Brain Waves through Time: 12 Principles for Understanding the Evolution of the Human Brain and Man's Behavior

Brain Waves through Time: 12 Principles for Understanding the Evolution of the Human Brain and Man's Behavior

Brain Waves through Time: 12 Principles for Understanding the Evolution of the Human Brain and Man's Behavior

Brain Waves through Time: 12 Principles for Understanding the Evolution of the Human Brain and Man's Behavior

Synopsis

This captivating work takes us on a spellbinding journey through time and space to explore the age-old question: What makes humans unique? The answer revolves around the very essence of what makes us distinctly human -- our brains.

Dr. Robert DeMoss derives twelve principles that can explain the rise of humankind and the evolution of human behavior. For out of this evolution rose the only species that can contemplate its own future, think about the very act of thinking, and build mighty civilizations and destroy them, too. He explores the circumstances that came together to produce the extraordinary way we think, learn, and store memories. Furthermore, DeMoss dares to tackle the overriding question of our time: Is our brain to evolve once again? Never before has a book provoked us to, think our place in nature and how we might best flourish and fulfill our innate promise.

Excerpt


THE HUNGRY AND BIASED BRAIN

From four to five billion years ago, our planet was born. Sometime thereafter, under the influence of the earth's environment and aeons of time, the first micro-organisms emerged. Beginning life as simple creatures, early life forms changed and evolved, and changed some more. Through all the changes, though, there was one constant: Once alive, all organisms retained remnants of their biological beginnings.

Because our brains are alive, they manifest a host of idiosyncratic ways of processing information -- ways that mark our brains as both biological and human. Here we will focus on a few distinctive features of our brains that strongly influence how we experience the world, and afterward, we will draw some important inferences about behavior.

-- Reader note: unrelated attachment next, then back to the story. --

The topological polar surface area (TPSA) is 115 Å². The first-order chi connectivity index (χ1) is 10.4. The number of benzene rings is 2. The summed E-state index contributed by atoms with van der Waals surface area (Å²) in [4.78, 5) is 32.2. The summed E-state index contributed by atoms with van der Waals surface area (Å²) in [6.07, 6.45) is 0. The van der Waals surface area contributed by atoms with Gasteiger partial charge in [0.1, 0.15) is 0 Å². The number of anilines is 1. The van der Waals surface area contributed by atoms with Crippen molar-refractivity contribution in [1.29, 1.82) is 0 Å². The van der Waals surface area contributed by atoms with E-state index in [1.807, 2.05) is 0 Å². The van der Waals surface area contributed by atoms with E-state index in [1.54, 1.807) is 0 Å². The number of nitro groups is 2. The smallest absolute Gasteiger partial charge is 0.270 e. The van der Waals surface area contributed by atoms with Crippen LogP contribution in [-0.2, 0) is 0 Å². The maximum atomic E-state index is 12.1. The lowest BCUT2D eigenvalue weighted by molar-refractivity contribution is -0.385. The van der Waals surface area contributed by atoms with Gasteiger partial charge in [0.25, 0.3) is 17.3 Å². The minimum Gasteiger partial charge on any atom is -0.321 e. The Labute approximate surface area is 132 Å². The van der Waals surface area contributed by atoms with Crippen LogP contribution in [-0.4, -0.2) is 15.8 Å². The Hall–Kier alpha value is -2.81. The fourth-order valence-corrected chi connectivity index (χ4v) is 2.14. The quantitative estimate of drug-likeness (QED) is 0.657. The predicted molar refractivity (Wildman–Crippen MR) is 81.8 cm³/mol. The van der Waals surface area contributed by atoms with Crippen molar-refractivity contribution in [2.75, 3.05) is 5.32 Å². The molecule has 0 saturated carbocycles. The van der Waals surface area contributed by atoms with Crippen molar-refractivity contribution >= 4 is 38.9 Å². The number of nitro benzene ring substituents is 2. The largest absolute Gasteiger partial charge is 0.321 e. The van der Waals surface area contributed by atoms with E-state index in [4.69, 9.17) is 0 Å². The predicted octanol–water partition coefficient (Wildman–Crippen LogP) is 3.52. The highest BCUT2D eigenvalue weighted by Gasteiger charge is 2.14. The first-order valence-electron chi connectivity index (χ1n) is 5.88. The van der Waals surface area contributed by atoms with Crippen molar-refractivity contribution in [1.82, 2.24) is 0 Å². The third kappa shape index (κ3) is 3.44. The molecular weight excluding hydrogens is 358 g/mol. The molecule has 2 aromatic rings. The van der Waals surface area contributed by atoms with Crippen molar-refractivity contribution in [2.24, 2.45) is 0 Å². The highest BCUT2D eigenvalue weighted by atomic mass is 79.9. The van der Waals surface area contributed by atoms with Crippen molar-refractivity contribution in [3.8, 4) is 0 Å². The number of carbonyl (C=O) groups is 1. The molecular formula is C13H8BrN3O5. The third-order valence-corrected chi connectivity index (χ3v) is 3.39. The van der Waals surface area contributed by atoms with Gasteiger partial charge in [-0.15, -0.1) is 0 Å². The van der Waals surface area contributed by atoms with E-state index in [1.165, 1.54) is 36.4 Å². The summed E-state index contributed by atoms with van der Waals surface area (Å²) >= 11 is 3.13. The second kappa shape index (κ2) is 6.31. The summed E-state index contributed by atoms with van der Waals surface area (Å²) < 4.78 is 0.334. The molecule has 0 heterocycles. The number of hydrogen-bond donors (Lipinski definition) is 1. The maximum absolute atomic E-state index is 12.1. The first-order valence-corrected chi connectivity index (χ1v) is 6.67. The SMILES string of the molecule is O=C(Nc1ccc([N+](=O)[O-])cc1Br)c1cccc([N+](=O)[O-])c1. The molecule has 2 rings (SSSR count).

Often compared to computers, our brains and computers do share important properties. Information in a computer is segmented into different files. Within our brains, information is segregated or compartmentalized. Different types of memories, for example, are segregated from one another.

Computers rely on electrical energy to process information, and so do our brains. Neurons process information by relying on both electrical and chemical energy (we will look at these processes shortly).

I should not carry this computer analogy too far, however. To do so would lead to incorrect inferences about the brain and behavior. Our brains part company from computers in a number of fundamental ways that are highlighted in this chapter. This point bears remembering because our brains are often criticized when they fail to function as "efficiently" as computers, but the origins of brains and computers are quite different. The computer was designed by human engineers to solve specific types of . . .

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